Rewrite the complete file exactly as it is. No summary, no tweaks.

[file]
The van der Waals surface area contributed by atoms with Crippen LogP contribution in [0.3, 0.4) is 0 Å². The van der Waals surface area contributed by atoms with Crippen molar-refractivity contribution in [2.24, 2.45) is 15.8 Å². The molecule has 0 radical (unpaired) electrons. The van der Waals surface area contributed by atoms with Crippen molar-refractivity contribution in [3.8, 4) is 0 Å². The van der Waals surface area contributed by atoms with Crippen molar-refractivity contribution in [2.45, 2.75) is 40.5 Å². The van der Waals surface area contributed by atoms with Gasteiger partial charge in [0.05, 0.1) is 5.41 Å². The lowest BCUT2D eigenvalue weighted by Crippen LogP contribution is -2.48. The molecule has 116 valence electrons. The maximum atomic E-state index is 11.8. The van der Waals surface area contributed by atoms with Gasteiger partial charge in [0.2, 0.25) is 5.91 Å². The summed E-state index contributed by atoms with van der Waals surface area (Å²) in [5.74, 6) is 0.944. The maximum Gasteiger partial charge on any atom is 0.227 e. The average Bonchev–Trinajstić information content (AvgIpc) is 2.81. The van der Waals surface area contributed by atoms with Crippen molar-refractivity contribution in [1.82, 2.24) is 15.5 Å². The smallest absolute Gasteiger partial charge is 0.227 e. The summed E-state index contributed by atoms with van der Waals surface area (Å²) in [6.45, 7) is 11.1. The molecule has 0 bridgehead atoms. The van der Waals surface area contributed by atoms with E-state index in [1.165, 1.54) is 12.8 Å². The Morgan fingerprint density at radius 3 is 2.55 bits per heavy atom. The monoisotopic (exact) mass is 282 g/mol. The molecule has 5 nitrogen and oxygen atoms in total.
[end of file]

The van der Waals surface area contributed by atoms with Crippen LogP contribution in [0.3, 0.4) is 0 Å². The van der Waals surface area contributed by atoms with Crippen molar-refractivity contribution in [2.24, 2.45) is 15.8 Å². The molecule has 0 radical (unpaired) electrons. The van der Waals surface area contributed by atoms with Crippen molar-refractivity contribution in [3.8, 4) is 0 Å². The van der Waals surface area contributed by atoms with Crippen molar-refractivity contribution in [2.45, 2.75) is 40.5 Å². The van der Waals surface area contributed by atoms with Gasteiger partial charge in [0.05, 0.1) is 5.41 Å². The lowest BCUT2D eigenvalue weighted by Crippen LogP contribution is -2.48. The molecule has 116 valence electrons. The maximum atomic E-state index is 11.8. The van der Waals surface area contributed by atoms with Gasteiger partial charge in [0.2, 0.25) is 5.91 Å². The summed E-state index contributed by atoms with van der Waals surface area (Å²) in [5.74, 6) is 0.944. The maximum Gasteiger partial charge on any atom is 0.227 e. The average Bonchev–Trinajstić information content (AvgIpc) is 2.81. The van der Waals surface area contributed by atoms with Crippen molar-refractivity contribution in [1.82, 2.24) is 15.5 Å². The smallest absolute Gasteiger partial charge is 0.227 e. The summed E-state index contributed by atoms with van der Waals surface area (Å²) in [6.45, 7) is 11.1. The molecule has 0 bridgehead atoms. The van der Waals surface area contributed by atoms with E-state index in [1.165, 1.54) is 12.8 Å². The Morgan fingerprint density at radius 3 is 2.55 bits per heavy atom. The monoisotopic (exact) mass is 282 g/mol. The molecule has 5 nitrogen and oxygen atoms in total.